Let's sandbox the lot!Wednesday, 21 Jul 2010 10:59:23 · 1 minute read
Yesterday, two stories emerged which caught my attention, the first was saying how Dell has created a version of Firefox that runs in a sandbox, the second said how Adobe are going to sandbox Reader.
I find it interesting that this is being done for the reasons it is being done. Chrome sandboxes tabs, IIRC, to enhance performance; if something crashes it only crashes that tab, not the whole browser.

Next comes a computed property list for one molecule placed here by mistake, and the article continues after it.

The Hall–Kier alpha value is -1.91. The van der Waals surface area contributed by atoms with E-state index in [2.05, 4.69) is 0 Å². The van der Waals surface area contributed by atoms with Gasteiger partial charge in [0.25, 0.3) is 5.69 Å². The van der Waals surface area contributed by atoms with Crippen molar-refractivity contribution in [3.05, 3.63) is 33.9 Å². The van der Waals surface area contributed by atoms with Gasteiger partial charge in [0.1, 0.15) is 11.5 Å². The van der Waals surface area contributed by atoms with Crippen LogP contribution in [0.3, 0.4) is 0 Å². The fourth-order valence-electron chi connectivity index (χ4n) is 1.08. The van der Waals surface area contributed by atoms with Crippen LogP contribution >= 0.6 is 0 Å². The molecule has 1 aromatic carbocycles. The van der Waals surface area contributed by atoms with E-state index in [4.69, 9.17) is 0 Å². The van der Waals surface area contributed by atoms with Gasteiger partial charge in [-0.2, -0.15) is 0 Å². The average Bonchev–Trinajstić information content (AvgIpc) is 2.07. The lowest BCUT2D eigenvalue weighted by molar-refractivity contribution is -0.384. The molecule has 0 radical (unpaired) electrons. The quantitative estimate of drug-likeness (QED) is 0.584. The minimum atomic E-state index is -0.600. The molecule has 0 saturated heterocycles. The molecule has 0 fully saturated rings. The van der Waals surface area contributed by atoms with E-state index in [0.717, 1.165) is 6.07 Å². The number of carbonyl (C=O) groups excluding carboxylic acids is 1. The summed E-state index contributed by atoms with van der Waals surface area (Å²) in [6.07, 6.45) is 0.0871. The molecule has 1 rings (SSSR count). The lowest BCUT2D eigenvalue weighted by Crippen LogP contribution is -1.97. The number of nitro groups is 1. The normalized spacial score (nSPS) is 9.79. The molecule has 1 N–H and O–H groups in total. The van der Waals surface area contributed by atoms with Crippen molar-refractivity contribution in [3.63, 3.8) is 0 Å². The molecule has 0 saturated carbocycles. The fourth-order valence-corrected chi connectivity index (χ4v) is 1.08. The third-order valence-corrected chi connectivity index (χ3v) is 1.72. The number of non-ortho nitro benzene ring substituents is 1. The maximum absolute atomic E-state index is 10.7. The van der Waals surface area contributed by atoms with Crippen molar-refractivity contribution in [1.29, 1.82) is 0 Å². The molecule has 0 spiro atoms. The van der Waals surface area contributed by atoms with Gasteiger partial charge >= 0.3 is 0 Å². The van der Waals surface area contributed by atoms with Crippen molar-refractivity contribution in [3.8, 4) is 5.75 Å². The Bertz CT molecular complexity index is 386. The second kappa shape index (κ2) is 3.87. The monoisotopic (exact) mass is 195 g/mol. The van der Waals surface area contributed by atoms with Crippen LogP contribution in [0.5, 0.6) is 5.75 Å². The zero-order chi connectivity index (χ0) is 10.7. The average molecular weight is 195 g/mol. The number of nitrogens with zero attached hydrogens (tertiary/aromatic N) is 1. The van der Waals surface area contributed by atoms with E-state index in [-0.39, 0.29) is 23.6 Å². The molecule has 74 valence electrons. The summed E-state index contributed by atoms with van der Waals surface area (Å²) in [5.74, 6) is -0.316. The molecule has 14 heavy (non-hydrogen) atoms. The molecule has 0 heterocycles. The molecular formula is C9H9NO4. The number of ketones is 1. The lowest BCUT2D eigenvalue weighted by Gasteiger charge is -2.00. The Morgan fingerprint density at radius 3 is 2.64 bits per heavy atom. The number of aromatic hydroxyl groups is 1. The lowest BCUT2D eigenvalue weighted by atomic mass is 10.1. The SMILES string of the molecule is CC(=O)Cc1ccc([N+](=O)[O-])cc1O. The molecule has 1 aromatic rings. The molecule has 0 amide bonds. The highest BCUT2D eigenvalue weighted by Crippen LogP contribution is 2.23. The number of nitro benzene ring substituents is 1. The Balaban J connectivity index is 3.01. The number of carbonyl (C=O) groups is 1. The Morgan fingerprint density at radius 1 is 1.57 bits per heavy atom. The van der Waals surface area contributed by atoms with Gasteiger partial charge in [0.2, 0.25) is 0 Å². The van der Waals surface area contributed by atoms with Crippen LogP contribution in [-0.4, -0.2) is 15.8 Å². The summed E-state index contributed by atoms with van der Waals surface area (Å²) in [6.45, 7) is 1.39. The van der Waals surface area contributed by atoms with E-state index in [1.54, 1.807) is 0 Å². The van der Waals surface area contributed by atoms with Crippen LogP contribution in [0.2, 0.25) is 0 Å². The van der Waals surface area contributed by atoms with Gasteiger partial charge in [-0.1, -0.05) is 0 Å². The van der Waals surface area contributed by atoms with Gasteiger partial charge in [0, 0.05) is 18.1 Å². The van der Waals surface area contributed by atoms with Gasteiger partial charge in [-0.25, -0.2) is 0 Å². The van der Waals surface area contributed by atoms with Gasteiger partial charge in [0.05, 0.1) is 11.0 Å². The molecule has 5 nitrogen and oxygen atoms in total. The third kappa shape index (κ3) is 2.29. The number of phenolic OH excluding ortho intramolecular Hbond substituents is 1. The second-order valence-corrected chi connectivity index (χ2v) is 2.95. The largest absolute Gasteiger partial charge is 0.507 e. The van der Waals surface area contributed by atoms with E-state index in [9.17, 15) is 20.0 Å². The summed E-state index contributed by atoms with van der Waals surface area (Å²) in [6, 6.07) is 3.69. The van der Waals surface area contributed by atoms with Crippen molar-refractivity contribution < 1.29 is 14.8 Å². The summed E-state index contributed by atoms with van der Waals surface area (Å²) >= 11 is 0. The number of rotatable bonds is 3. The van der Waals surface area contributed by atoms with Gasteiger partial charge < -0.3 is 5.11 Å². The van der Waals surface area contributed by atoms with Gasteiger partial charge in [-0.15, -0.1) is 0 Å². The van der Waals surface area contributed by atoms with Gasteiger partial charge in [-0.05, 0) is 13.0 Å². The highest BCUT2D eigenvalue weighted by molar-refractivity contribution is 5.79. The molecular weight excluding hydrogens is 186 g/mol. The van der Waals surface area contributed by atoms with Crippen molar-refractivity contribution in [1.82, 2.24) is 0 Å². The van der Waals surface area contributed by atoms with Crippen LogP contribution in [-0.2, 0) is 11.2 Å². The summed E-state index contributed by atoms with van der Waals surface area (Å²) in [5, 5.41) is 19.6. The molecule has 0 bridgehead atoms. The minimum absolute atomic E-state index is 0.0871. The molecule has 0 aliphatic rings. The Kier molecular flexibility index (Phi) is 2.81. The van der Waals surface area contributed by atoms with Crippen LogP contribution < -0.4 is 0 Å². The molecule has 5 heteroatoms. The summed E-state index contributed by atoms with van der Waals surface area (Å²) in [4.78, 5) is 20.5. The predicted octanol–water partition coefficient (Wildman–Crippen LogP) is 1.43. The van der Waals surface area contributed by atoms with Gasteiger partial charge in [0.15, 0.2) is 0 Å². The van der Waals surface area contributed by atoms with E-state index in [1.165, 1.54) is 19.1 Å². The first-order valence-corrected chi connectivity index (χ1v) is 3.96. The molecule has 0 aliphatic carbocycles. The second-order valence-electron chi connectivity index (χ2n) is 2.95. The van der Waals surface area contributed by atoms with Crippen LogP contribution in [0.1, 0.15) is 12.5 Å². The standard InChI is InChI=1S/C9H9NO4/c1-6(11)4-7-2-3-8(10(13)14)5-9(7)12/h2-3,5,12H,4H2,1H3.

By sandboxing something like Adobe Reader, all you are doing is saying “We really can’t be arsed to fix this, lets put it in a situation where it doesn’t need to be fixed”, isn’t that like having a leaky bucket and rather than patching it just putting it into a larger bucket? It works, but it’s lazy.
Is this the new lazy era of computing?* If it’s a security risk shove it in a sandbox?
*The previous era being lack of memory management and consideration for CPU usage because the hardware will support anything we write